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Kiai

Regular expression, exclude word if near other word

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I want to make a regular expression that only matches on a word if it is not preceded by another word.

For example, I want to find the word 'up' in "I am feeling up" but not in the phrase "shut the *@## up".

It seems like this should work:

(?<!shut)(.*)(up)

or this

(?!shut)(.*)(up)

but both still match 'up'.

I managed to make this work fine for the positive matching -- to find 'up' only when preceded by 'shut' -- just need to be able to exclude 'up's preceded by shut.

\bshut\W+(?:\w+\W+){0,6}?up\b

Thanks from a regular expression novice.

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#2 ·  Posted (edited)

So you want to match "this" at "I like this" but not match "this" in "This is nice" or "Don't |>o this"?

What about capturing?

Edit: corrected a wrong parse.

Edited by Authenticity

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So you want to match "this" at "I like this" but not match "this" in "This is nice" or "Don't |>o this"?

What about capturing?

Edit: corrected a wrong parse.

Not sure I understand but do you mean, do I want to capture the output? In this case I just want a positive or negative result -- want to find the word 'up' any time it is not preceded on the same line by the word 'shut'. So "I'm feeling up" matches, "Shut the hell up" wouldn't match.

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Dim $sStr1 = "I'm feeling up", $sStr2 = "Shut up", $sStr3 = "shut your mouth, I'm feeling up"
Dim $sStr4 = "Shut the hell up" & @CRLF &  "Please shut up" & @CRLF & "Oh my god, shut up" & @CRLF & _
    "I was feeling upset, but now I'm feeling good" & @CRLF & "UP shut UP shot"

Dim $sPattern = "\G(?i)(?>[^su]*(?:\bshut\b(?!)|(?>\bup\b.*)))+"
Dim $aLines

For $i = 1 To 4
    $aLines =  StringSplit(Eval('sStr' & $i), @CRLF, 1)
    If @error Then
        ConsoleWrite($aLines[$aLines[0]] & @TAB)
        If StringRegExp($aLines[$aLines[0]], $sPattern) Then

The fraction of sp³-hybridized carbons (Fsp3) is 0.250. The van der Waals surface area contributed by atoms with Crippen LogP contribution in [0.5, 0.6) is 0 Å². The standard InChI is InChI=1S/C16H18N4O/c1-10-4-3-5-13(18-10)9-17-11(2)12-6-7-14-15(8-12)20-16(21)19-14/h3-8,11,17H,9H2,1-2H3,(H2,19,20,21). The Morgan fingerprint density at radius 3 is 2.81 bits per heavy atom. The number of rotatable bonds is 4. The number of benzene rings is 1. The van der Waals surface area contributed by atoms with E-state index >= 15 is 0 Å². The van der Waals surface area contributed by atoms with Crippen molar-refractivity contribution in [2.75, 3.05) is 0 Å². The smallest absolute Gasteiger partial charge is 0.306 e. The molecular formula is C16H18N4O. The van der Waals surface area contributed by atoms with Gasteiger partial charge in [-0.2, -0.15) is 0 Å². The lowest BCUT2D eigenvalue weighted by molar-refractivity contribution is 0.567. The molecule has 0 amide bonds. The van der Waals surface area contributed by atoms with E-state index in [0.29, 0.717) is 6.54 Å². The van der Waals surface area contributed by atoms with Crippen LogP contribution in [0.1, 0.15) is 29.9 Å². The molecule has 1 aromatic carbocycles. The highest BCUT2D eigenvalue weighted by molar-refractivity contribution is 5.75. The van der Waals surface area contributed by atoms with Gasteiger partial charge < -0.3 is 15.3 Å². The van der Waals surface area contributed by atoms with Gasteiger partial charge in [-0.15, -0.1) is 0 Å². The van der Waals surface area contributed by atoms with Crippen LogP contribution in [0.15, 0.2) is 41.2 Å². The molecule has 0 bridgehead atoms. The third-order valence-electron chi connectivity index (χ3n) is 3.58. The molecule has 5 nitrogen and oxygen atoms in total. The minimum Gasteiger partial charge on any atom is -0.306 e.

ConsoleWrite('| Match' & @LF)
        Else
            ConsoleWrite('| Mismatch' & @LF)
        EndIf
    Else
        For $j = 1 To $aLines[0]
            ConsoleWrite($aLines[$j] & @TAB)
            If StringRegExp($aLines[$j], $sPattern) Then
                ConsoleWrite('| Match' & @LF)
            Else
                ConsoleWrite('| Mismatch' & @LF)
            EndIf
        Next
    EndIf
Next

If you can help to find situations in which the pattern is incorrect or something more efficient.

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This works great so long as there isn't a word with letters s-u prior to up. So it fails on "I am feeling super up." It seems like there should be a way to do this...

Dim $sStr1 = "I'm feeling up", $sStr2 = "Shut up", $sStr3 = "shut your mouth, I'm feeling up"
Dim $sStr4 = "Shut the hell up" & @CRLF &  "Please shut up" & @CRLF & "Oh my god, shut up" & @CRLF & _
    "I was feeling upset, but now I'm feeling good" & @CRLF & "UP shut UP shot"

Dim $sPattern = "\G(?i)(?>[^su]*(?:\bshut\b(?!)|(?>\bup\b.*)))+"
Dim $aLines

For $i = 1 To 4
    $aLines =  StringSplit(Eval('sStr' & $i), @CRLF, 1)
    If @error Then
        ConsoleWrite($aLines[$aLines[0]] & @TAB)
        If StringRegExp($aLines[$aLines[0]], $sPattern) Then
            ConsoleWrite('| Match' & @LF)
        Else
            ConsoleWrite('| Mismatch' & @LF)
        EndIf
    Else
        For $j = 1 To $aLines[0]
            ConsoleWrite($aLines[$j] & @TAB)
            If StringRegExp($aLines[$j], $sPattern) Then
                ConsoleWrite('| Match' & @LF)
            Else
                ConsoleWrite('| Mismatch' & @LF)
            EndIf
        Next
    EndIf
Next

If you can help to find situations in which the pattern is incorrect or something more efficient.